Beamlines | B23 Case Study
Water, essential to life… or is it?
Proteins are large biological molecules that are synonymous with living things. They allow us to convert food into energy, supply oxygen to our blood and muscles, and drive our immune systems.
It is the general understanding that since proteins have evolved in a water-rich environment, they are dependent on water to survive and function. Researchers at the University of Bristol have used the Circular Dichroism beamline
(B23) at Diamond Light Source to challenge this dogma by showing that the oxygen-carrying protein myoglobin can refold in an environment that is almost completely devoid of water molecules.
Lead researcher on the project, Dr Adam Perriman from the University of Bristol
, explains, “If a protein in water is heated to temperatures approaching the boiling point of water, the highly-organized 3D chain of amino acids will lose its structure and the protein will unfold (denature). This is part of the process that occurs when an egg is hard-boiled; the structures of the proteins in the egg unfold with temperature and stick together creating a solid. In this case, the process cannot be reversed, although there are many examples where cooling the protein results in refolding of the structure.”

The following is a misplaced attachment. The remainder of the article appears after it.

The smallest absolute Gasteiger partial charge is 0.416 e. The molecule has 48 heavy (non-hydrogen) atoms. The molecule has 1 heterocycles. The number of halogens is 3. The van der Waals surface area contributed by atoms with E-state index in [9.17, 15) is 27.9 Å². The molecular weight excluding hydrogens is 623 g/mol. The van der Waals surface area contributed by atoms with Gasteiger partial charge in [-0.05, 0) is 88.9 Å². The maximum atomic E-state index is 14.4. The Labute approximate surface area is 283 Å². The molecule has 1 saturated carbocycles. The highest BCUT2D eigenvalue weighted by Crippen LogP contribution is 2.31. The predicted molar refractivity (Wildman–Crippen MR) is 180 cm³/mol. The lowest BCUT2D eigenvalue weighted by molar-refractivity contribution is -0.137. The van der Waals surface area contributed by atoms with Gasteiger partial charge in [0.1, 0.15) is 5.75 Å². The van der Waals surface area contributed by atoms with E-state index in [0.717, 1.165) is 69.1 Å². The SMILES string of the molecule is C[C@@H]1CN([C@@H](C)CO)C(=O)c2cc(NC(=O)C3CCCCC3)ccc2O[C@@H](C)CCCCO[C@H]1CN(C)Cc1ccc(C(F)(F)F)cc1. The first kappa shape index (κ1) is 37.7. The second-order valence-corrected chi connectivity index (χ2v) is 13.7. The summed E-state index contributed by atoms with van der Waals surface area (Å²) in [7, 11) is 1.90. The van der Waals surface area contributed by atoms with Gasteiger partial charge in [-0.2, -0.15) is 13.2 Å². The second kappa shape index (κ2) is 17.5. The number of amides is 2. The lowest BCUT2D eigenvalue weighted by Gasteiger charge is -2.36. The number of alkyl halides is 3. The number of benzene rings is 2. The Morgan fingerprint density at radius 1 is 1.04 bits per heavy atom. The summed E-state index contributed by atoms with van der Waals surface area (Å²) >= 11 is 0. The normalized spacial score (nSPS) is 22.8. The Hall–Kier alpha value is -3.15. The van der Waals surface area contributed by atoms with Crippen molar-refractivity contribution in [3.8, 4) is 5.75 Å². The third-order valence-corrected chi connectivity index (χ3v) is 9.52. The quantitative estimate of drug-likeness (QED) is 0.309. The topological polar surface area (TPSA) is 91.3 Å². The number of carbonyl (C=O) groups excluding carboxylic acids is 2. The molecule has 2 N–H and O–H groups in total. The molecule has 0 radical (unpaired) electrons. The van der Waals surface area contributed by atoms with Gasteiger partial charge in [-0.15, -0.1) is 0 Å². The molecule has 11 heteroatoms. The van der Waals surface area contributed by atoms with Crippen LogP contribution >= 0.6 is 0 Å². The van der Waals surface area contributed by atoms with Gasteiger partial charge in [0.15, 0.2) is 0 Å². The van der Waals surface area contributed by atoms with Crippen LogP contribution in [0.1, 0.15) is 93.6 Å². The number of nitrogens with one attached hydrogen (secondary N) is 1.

A protein folds to assume its functional shape. It has been thought that water is essential to this process. But the Bristol team’s results, which were recently published in the journal Chemical Science, suggest that this isn’t necessarily the case.
“We were able to show that myoglobin can refold in an environment that is almost completely devoid of water molecules. We achieved this by attaching polymer molecules to the surface of the protein and then removing the water to give a viscous liquid, which when cooled from a temperature as high as 155°C refolded back to its original structure. We used beamline B23 at the Diamond synchrotron to track the refolding of the myoglobin structure and were astounded when we became aware of the extremely high thermal resistance of the new material.”
Dr Adam Perriman, University of Bristol
The team’s findings could pave the way for the development of new industrial enzymes where hyper-thermal resistance would play a crucial role, in applications ranging from biosensor development to electrochemical reduction of CO2 to liquid fuels.
Hyper-thermal stability and unprecedented re-folding of solvent-free liquid myoglobin
Alex Brogan, Giuliano Siligardi, Rohanah Hussain, Adam Perriman and Stephen Mann
Chem. Sci., 2012, Accepted Manuscript
Received 02 Feb 2012, Accepted 19 Mar 2012
First published on the web 20 Mar 2012